Late last year, a Syrian refugee made his way to Hong Kong after walking 7,000 kilometres to escape the country’s civil war. He filed for asylum, and Hong Kong’s Immigration Department has confirmed that his case is pending.
However, if successful, he, like so many other asylum seekers, will be fighting a different kind of battle once recognised as a refugee in Hong Kong.
When Hong Kong’s highest court upheld a law that prevented refugees from working or even volunteering in 2014, those that came here in hope of salvation found themselves adrift.
Kaze Aurelyen, 42, migrated to Hong Kong from Cameroon in 2006, having already lost one fight for equality. He was an ambitious university student whose action of standing up for his inalienable rights resulted in him fleeing for his life.
Kaze Aurelyen and his children in Hong Kong. Photo: Coconuts Hong Kong
When Aurelyen protested a newly implemented government policy that required Cameroonian students to pay unforeseen university fees back in 2005, he, along with many others, organised what were meant to be peaceful protests in the capital of Buea. The demonstrations ultimately turned violent, resulting in several deaths.
“My father, brother and sister were killed by the Cameroonian government for protesting. Many people kept quiet,” Aurelyen said. “I was captured, but I was let go near the Nigerian border by one of the soldiers who told me I had to pretend I was killed, with the promise that I would not return.”
When Aurelyen arrived in Nigeria, he earned enough money to travel to Burkina Faso. “I was too afraid to live in and stay in Nigeria,” he said. “It was much cheaper to leave from Burkina Faso.”
Aurelyen later met a businessman who helped him migrate to Hong Kong. “He took pity on me and had done business in Hong Kong,” Aurelyen said. “He said it was a safe place to be.”
When Aurelyen arrived in Hong Kong, he, indeed, thought he had finally found a home. However, in his 11-year stay, he has never been legally employed.
Aurelyen, along with Hong Kong’s other estimated 11,000 refugees, has to rely on minimal government assistance for basic subsistence. Hong Kong’s refugees currently receive a housing allowance of HKD1,500, along with HKD1,200 for food and HKD230 for transportation per month.
“Asylum seekers and illegal immigrants are treated the same under the law,” complained Aurelyen.
Refugee protest signs in September 2015 at the Europeon Office building. Photo: Vision First
Peter Maina – who migrated to Hong Kong from Kenya two years ago and is a spokesman for the Refugee Union in Hong Kong – agreed that little distinction is made between refugees and illegal immigrants in Hong Kong, adding that the “no work” law perpetuates this thinking.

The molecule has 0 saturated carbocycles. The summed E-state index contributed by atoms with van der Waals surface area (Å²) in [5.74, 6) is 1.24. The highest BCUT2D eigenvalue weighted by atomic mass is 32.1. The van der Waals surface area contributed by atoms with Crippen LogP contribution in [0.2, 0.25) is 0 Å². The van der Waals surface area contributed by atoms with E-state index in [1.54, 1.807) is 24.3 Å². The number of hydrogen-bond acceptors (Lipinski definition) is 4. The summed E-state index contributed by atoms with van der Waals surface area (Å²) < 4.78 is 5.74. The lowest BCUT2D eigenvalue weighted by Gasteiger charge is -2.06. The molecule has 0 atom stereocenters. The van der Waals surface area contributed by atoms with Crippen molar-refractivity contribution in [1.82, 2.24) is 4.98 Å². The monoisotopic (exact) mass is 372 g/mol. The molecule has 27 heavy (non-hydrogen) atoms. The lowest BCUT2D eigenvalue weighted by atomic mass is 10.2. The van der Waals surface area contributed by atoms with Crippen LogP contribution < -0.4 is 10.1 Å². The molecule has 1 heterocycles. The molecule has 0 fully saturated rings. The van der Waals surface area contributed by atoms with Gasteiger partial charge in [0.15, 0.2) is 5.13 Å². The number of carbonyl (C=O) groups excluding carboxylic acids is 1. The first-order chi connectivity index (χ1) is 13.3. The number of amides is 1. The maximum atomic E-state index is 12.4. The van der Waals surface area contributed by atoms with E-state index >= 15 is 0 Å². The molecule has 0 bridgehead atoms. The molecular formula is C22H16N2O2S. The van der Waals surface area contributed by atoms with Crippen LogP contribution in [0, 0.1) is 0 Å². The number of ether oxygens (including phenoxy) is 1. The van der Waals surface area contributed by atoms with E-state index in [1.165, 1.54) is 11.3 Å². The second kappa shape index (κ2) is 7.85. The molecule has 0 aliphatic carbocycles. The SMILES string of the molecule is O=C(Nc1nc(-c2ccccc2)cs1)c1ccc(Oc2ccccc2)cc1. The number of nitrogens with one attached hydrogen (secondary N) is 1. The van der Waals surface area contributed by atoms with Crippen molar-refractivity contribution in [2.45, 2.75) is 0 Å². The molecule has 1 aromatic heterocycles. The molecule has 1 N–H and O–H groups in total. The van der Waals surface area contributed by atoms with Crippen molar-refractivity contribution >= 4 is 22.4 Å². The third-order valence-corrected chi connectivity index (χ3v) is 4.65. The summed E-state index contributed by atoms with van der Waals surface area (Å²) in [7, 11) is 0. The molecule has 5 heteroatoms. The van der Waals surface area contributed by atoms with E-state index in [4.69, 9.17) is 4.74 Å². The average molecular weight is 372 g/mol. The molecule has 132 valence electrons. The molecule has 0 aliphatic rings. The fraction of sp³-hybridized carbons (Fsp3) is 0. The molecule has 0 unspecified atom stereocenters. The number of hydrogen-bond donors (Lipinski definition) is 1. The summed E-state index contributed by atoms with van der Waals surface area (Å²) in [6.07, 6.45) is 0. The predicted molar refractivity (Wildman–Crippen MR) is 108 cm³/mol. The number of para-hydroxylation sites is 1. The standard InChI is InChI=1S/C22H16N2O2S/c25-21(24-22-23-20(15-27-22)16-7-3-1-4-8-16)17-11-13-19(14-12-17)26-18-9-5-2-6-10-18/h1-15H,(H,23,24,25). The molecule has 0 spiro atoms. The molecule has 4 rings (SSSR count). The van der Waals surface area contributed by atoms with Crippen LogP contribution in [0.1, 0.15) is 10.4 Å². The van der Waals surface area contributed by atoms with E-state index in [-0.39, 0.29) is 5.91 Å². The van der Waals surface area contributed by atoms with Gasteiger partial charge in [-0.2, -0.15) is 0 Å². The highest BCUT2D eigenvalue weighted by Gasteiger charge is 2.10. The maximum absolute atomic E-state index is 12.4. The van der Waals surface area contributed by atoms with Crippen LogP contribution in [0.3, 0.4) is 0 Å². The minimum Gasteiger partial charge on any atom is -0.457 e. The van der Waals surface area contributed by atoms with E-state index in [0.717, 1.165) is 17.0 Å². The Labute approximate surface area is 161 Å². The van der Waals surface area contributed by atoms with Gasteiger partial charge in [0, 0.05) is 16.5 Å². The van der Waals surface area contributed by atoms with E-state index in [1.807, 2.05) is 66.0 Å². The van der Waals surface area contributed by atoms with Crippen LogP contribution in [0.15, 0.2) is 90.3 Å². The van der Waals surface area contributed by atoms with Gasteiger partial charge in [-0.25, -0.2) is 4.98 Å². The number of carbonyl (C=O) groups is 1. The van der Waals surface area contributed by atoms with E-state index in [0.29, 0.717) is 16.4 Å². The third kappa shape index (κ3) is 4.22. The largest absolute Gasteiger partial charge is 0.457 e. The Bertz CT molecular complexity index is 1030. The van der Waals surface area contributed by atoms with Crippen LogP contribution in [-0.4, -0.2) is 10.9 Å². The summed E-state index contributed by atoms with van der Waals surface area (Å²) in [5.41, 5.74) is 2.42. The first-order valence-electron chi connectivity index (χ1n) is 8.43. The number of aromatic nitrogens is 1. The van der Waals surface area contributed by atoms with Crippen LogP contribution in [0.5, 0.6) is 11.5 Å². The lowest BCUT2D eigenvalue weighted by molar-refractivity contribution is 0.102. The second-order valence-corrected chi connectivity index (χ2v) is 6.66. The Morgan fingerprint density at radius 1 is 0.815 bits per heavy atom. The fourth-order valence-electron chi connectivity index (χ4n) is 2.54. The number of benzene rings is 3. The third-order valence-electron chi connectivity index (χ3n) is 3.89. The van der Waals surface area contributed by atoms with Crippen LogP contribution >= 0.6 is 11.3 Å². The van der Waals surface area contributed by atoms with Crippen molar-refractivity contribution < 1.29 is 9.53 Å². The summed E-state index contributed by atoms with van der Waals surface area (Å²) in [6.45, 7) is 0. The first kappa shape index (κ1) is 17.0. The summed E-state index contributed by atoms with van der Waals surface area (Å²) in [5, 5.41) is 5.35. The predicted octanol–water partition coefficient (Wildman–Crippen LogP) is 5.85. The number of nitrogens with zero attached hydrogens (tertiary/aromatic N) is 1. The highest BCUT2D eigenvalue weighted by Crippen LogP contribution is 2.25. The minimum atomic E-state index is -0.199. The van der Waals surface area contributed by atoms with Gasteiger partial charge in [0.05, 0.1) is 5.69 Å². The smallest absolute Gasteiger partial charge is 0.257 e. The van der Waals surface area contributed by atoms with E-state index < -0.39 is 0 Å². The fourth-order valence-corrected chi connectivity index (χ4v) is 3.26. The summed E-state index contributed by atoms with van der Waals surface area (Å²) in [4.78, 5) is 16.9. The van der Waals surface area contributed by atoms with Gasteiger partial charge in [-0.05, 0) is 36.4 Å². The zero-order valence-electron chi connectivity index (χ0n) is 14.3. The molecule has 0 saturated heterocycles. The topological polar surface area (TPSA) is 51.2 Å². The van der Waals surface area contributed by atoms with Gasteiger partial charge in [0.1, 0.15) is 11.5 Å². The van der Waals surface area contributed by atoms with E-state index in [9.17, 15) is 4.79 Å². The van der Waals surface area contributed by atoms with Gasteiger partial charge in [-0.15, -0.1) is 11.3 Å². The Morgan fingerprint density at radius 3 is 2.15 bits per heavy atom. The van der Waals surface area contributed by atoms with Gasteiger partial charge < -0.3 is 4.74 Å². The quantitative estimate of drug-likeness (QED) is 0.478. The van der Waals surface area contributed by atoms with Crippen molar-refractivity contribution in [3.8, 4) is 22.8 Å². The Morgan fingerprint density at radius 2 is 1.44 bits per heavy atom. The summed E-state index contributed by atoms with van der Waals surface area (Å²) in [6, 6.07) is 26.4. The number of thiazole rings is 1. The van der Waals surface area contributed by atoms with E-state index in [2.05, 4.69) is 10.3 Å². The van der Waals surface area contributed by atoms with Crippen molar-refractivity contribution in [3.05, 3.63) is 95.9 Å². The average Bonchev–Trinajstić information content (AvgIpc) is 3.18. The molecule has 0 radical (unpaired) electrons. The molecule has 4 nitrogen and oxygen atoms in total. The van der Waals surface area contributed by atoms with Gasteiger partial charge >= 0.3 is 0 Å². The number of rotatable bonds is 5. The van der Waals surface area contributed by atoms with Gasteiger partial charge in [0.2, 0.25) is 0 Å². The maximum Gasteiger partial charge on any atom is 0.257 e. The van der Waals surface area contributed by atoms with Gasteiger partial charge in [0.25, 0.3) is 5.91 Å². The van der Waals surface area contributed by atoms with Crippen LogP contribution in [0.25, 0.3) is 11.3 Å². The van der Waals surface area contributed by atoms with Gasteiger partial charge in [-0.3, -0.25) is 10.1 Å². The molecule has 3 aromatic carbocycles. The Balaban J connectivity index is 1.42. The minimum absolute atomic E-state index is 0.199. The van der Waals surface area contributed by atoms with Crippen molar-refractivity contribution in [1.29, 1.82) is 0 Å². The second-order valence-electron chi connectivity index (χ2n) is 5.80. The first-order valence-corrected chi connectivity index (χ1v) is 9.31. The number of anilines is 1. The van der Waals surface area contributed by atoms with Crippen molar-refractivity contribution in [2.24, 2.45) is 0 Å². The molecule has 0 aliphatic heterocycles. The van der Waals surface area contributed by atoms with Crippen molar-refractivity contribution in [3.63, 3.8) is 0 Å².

“The government spends HKD640 million per year on asylum seekers. The government wouldn’t have to spend so much money if they would let us work. We are referred to as illegals, not refugees,” he said.
Gabriel Temide, 27, who fled his home in the Ivory Coast 11 years ago because of conflict between Muslims and Christians that led to civil war, says obtaining casual illegal work in Hong Kong is not worth the risk.
“I cannot go back to my home country, it’s too dangerous,” he said. “[In terms of protection] life is better in Hong Kong, but of course I want to work. If I am caught working, I go to jail for 15 months.”
Mark Daly, a human rights lawyer who works with asylum seekers in Hong Kong, explained the reasoning behind the rules. “The floods of people arriving is what the government fears,” he said.
Hong Kong’s Secretary for Security issued a statement saying:
“Secretary for Security has stressed that it is a proven fact that the prospect of gainful employment attracts a severe influx of illegal immigrants.”
The department did not reply to Coconuts HK’s request for further comment.
Asylum seekers protest at the Europeon Union in September 2015. Photo: Vision First
When asked what other choices are left for refugees, Daly said, “Another option could be [for the government] to resettle them or for them [refugees] to marry a local.”
Aurelyen now has a wife in Hong Kong, but as fate will have it, she is also an asylum seeker from Indonesia. Their three children therefore also carry the same status, so will be prevented from working, volunteering, and receiving full medical benefits into adulthood.
A new generation of the hopeless.
Aurelyen, Temide and Maina, however, have all faced much bigger challenges in their native countries, and despite the persistent dissuasion of the Hong Kong government, none plan on quitting their pursuit for equality in the territory.
“I will continue to march and protest, I don’t know what the future will hold,” said Aurelyen.
“We can continue to engage the media, students and outreach groups. Young people in Hong Kong have an open mind,” said Maina. “We must continue to reach them.”